“HELLO, MOTHER.” I strode into the room. The two white candles perched on pedestals at either side of the door flickered as I passed, causing a glimmer of shadows to dance along the stone walls.
“Darling,” she cooed, as if pleased to see me.
We both knew different. She hated me, but the feeling was mutual.
Bitch had kept me waiting three weeks in France before giving me an audience. Finally, I’d been summoned like a fuckin’ pet to its master by one of her minions. The waiting was a ploy to unnerve me. Unfortunately for her, it failed. Patience came easily to me as I’d spent my life having to live up to the word.
As a child, I’d been kept waiting for food, for sleep, for the pain to end. I’d learned that time was better off being nonexistent, to never wait for something to occur, but instead, to ensure that anything I wanted would happen and that time had no significance.
There’d been a glitch in that way of thinking—London. Time suddenly mattered and that fucked with me.
She didn’t bother rising from behind her large mahogany desk that faced the ornate, stained-glass window. She merely tilted her chin at an upward angle to glance over her shoulder at me. Her slender fingers went to the pearl necklace around her throat and she caressed the beads.
“A shame I missed you on my last visit to Toronto. Brice told me you were in New York checking up on Dr. Westbrook. I hope all went well.”
This was complete bullshit. “Yes, of course.” It hadn’t. I’d been in New York, but I’d been searching for London, not checking up on her father, Dr. Westbrook. London had been at my house, a house no one knew existed; at least, I’d thought that was the case. Now, I knew different.
“How have you been? Are you staying in the city?”
Her slow interrogation was meant to sound like casual conversation, but there was always a purpose to every word out of her mouth. To an outsider, it would sound like a loving mother. To any who knew her, it was a manipulative way to try to obtain information without appearing like she was doing anything but chatting.
I reached the desk and bent to kiss the cheek she offered. My lips barely touched her cool skin before I straightened. I nonchalantly leaned against the desk beside her and crossed my arms. “I’ve been well, Mother.” I had no intention of offering anything else.
I’d been staying at a quiet inn just outside of Paris where the goats bleated all day and the linen sheets smelled like they’d been doused in lavender. Actually, the entire house did, but it was the last place Mother would expect me to stay and the bonus was the owner cooked brilliant meals.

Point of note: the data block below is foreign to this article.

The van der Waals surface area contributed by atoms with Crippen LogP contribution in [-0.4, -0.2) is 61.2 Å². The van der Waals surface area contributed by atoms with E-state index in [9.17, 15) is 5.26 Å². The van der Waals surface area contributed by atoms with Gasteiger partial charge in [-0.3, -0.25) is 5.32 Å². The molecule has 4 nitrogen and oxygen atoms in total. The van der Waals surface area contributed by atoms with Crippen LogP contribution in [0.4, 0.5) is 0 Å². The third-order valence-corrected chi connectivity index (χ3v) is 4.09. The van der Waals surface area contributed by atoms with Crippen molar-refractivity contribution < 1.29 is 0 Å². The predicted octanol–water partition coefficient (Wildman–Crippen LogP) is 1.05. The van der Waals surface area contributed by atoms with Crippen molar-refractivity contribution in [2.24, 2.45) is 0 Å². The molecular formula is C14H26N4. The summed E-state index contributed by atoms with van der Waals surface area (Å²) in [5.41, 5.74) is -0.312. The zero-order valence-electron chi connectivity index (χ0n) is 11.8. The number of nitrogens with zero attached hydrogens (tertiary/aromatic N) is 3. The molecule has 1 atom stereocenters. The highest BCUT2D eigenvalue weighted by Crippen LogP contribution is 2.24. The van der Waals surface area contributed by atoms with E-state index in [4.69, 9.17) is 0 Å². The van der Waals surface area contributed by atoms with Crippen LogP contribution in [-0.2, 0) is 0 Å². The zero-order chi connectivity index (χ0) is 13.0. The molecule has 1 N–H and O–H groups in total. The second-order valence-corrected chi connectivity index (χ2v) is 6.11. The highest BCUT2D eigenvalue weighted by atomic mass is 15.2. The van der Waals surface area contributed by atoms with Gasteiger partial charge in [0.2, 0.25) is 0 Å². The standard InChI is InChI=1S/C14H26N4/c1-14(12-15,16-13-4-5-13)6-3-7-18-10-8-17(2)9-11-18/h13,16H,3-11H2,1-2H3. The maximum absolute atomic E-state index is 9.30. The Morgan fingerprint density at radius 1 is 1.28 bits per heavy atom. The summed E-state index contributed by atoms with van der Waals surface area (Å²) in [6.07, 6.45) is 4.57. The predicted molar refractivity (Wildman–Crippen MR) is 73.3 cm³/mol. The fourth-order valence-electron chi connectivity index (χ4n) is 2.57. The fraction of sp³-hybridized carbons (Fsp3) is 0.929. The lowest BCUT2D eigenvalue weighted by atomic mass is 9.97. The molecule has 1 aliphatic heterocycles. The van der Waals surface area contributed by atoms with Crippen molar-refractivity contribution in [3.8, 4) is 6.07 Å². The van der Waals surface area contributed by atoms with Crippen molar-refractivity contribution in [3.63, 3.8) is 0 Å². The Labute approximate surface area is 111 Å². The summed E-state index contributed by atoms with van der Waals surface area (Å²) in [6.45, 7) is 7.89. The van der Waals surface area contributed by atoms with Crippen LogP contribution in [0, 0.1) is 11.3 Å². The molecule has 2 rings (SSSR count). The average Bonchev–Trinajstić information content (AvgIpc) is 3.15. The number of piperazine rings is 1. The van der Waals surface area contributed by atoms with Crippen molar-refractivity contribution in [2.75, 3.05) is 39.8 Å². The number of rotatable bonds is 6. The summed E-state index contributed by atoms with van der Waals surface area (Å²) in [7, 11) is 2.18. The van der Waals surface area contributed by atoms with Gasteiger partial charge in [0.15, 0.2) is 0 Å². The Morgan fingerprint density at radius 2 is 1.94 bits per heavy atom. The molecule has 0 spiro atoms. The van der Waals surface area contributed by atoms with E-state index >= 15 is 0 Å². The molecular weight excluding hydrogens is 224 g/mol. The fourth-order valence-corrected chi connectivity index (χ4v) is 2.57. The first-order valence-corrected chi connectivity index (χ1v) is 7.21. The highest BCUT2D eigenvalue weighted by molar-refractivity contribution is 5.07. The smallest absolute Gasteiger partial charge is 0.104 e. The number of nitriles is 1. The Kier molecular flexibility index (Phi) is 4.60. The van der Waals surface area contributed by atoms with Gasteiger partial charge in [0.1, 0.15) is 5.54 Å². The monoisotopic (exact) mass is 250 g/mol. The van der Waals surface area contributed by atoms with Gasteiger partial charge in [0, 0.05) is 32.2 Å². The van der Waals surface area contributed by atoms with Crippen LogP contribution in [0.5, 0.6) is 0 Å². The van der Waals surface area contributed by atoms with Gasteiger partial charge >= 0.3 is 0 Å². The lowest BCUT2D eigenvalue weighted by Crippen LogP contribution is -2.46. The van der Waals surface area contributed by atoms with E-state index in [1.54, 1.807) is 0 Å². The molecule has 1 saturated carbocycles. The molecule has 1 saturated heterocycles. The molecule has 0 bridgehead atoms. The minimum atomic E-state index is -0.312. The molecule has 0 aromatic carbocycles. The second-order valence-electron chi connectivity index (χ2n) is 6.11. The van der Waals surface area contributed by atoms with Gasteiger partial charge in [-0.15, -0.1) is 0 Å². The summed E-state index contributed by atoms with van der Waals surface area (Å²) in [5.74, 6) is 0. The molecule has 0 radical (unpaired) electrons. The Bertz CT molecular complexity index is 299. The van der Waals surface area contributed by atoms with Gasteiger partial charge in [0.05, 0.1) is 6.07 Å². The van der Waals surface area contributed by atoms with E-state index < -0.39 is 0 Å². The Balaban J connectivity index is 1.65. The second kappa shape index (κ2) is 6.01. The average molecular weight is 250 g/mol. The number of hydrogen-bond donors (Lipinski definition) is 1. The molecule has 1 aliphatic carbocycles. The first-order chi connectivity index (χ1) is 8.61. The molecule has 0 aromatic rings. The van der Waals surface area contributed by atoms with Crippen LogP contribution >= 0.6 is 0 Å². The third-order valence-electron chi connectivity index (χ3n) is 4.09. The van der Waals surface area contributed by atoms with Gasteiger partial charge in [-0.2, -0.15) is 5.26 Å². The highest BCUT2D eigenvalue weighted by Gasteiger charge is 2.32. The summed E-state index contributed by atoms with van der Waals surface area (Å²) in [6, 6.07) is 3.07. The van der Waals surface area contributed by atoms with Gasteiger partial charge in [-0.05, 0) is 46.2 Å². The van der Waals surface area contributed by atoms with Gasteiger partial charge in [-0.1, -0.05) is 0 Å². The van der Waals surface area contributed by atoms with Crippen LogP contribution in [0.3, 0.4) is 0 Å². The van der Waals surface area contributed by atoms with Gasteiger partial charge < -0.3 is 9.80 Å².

I’d paid for a room in a five-star hotel in the city and had all my messages sent there. I did wonder how long it took them to discover I wasn’t staying there.
“Your flight was good?” She raised her brows that were beginning to thin out as she aged. The creases around her mouth and the corners of her eyes were more pronounced than the last time I’d seen her. But instead of making her look frail, as it did most people, the wrinkles hardened her appearance.
I chuckled. “Yes, three weeks ago, when I arrived.”
She smiled, unaffected by my slight. “I apologize. I had a few delicate and time sensitive issues to deal with.”
“Anything I can do to help?” I glanced at her computer screen and the security camera of the entrance to the front door was up. She’d been watching my arrival.
“No. No. A mere nuisance that I’ve dealt with.” She clicked the ESC button at the top left of the keyboard and the screen went black. “How is Georgie? What’s she go by? —Chaos? A shame about the Tanner situation. He was a great asset.”
Her comment was like a burr against my skin. That tiny prickle of warning to be careful as to what I said. But then, I was always careful around the bitch. It was best to follow what was expected of you when you were planning the unexpected. “Tanner was too attached to her and required elimination.”
The kid, Tanner, had been assigned to befriend Georgie and her brother, Connor, over a decade ago. It was before Connor was taken by Vault; he was now one of us—with a little coercion, of course. Never thought I’d give a fuck who Vault tortured, manipulated, or conditioned because I’d been one of them. But London changed that. She changed everything.
Mother nodded and a strand of blonde hair, streaked with grey, slipped out of her tightly woven bun and she pushed it back behind her ear. “Yes. You did warn us he could become a problem. But, he had his usefulness.” She paused, her eyes drilling into me. “And Deck?”
There it was. What she really wanted to know. I kept my eyes on her, unflinching under the cold severe stare. “Placated and more focused on Georgie than on finding Connor. The note was a nice touch.” A note written in blood from Connor warning Deck to stop searching for him or he’d go after Georgie.
She looked away as she shuffled the stark white papers in front of her—long, red fingernails like daggers. Daggers that would pierce your heart if she was in the mood to inflict pain. “Good. It was the right time. With Connor’s threat and Deck close to her, his meddling into Connor’s whereabouts may be discouraged now.” Her movements were precise and delicate, as if she were handling valuable documents. But from my quick glance when I’d kissed her cheek, the papers were nothing more than expense reports. “Unless you think he is a risk?”
She was talking about killing Deck. I took my time answering; a hasty reply would be ruled as suspicious. “No. I think that would be foolish when we may be able to use him yet.”
She pursed her red, drawn-on lips together. “Yes. True. I hate to eliminate potential operatives. Once the drug is stable, then we can reconsider our options. Connor has become very… reliable and we need more like him.”
I laughed to myself. Operatives? It was a kind way of saying killers.
“What about the farm?” Th